• 41. Tips for Men     Don't make the fatal mistake of thinking that ANYBODY fights "fair" any more. Those days are over - they have been since the John Wayne era! Expect multiple attackers, weapons, possibly both. Recognize objects in every room of your home that could be used as makeshift weapons. Home invasion is a growing curse these days due to the unwillingness of our governments to protect their citizens. is a far higher art form than physical confrontation. Do anything reasonable to avoid a fight. NOTHING good ever comes out of conflict. War is proof of that. The cemeteries are full of dead heroes. Don't add to their number. Run if you can. There is no shame in avoiding a fight. In fact, running away is smart.
  • 42. Purse Snatches Can be Prevented Leave It At Home:  Travel In The Safest Areas:  Be Aware Of Your Surroundings:  Let It Go:  Report Any Suspicious Individuals: 
  • 43. Remember "increasing personal safety ALWAYS commences with awareness." Increase your awareness, mind your manners, know your surroundings and you will certainly improve your safety.
  • 44. Remember If you are attacked and decide to fight back, remember the attacker’s vulnerable areas:  eyes, nose, neck, groin and knee  By pulling, kicking, hitting or gouging one of these areas, you may give yourself time to escape.  Better yet - take a self-defense course so you have an awareness of what to do and can gauge the situation better. 
  • 45. Vulnerable areas: Eyes Nose Neck Groin and Knee(s)
  • 46. Child Abductions What to Watch For and What to Do If you don't talk to your child about abductions, someone else will. This year thousands of children will learn the reality of stranger abduction first hand. The fortunate ones will just be molested and later released. Many others will be kept. The reality is, there are tens of thousands of known abductors and molesters out there.
  • 47. What to Watch For and What to Do STRANGERS ARE NOT ALWAYS EVIL LOOKING  CHILD MOLESTERS AND ABDUCTORS GAIN A CHILD'S CONFIDENCE  CHILDREN ARE MOST VULNERABLE WHEN ALONE 
  • 48. WHAT EVERY CHILD SHOULD KNOW First, it's important to reassure your child that child abduction is rare.  Most people are good and care for children.  However, there are certain situations they should be prepared to deal with if they arise. 
  • 49. What if an adult wants you to do something you don't want to do?      First, every child should know that he or she has a right to say "No!“. We have a tendency to tell children to obey adults. This makes them vulnerable to every adult. There are only certain adults they should obey. And you should tell them who they are. Teach your child to protect their personal space from unwanted intrusion.
  • 50. What if an adult asks you to keep a secret from your mother or your father? No adult should ask a child to keep a secret from their parents.  If an adult, even someone they trust like a babysitter or a relative, ever tells them to keep a secret, they should tell you immediately.  Molesters depend on the fact that a child will keep their secret. 
  • 51. What is a stranger? Children should know that a stranger is any adult they don't know well.  That doesn't mean they're bad. It just means they haven't earned your trust yet.  Even someone they see every day, like a neighbor, is a stranger if they don't know them well. 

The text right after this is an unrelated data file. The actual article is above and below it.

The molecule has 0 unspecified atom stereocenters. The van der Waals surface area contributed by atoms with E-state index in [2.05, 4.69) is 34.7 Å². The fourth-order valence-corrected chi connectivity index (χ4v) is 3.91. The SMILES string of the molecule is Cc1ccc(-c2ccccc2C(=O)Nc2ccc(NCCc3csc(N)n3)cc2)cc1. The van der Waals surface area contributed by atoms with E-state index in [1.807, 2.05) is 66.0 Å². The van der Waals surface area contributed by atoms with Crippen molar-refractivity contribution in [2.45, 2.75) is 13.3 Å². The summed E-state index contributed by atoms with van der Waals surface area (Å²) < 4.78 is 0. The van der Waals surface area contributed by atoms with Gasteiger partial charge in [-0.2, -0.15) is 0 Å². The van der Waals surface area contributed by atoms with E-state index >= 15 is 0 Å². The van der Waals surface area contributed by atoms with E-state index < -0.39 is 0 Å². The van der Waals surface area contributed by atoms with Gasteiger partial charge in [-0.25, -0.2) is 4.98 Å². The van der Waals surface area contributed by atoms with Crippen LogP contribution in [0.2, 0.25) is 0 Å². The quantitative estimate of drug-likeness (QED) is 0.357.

• 52. What if a stranger wants you to come to his car or house? If a stranger pulls over and asks for help or wants to show you something in his car, don't go to the car. Stand back and be ready to run.  You should explain that while it's OK for a child to ask a grownup for help, grownups shouldn't ask children for help.  They should be asking other grownups. 
  • 53. Abductors will use many lures to draw children to them:      They ask for help, like directions for finding a pet. They seduce children with gifts, candy, money or jobs. They make threats. They pretend to be authority figures, like police and clergy. They say it’s an emergency. "Your parents are hurt. I'll take you to the hospital."
  • 54. If children routinely see the same car parked (or following them) on their normal walking routes (to and from school, etc.) they should report it to trusted adults immediately
  • 55. What do you do if a stranger says he's come to pick you up? For the safety of your child, you should have a secret code word that just the family members know.  If you ever send someone to pick up your child, give them the code word.  Your child should not go near the car unless the stranger knows the secret word. 
  • 56. What do you do if you think that someone is following you? Don't be alone.  Immediately run to a friend's house or the nearest store and tell them. 
  • 57. What if a stranger ever threatens you or tries to grab you? Shout "HELP" and "I don't know you" and "call 911". And get away fast.  Make a big scene so people will come. Carry and use a personal attack alarm.  Most abductors and molesters will run away if their victim fights and attracts attention with noise. 
  • 58. Does your child know your full phone number? Their full name and address? Make sure your child knows their full name, phone number and address, including state.  Make a game of teaching them to call home long distance.  Or if they're too young, teach them to dial 911 for help.  Tell them if they are abducted, a phone call home or to 911 can bring them home. 
  • 59. What if you're home alone and someone calls for your mother or father? A child should never tell anyone they're home alone.  Just tell them "My parents can't come to the phone right now. I'll take a message."  And never open the door to any stranger. 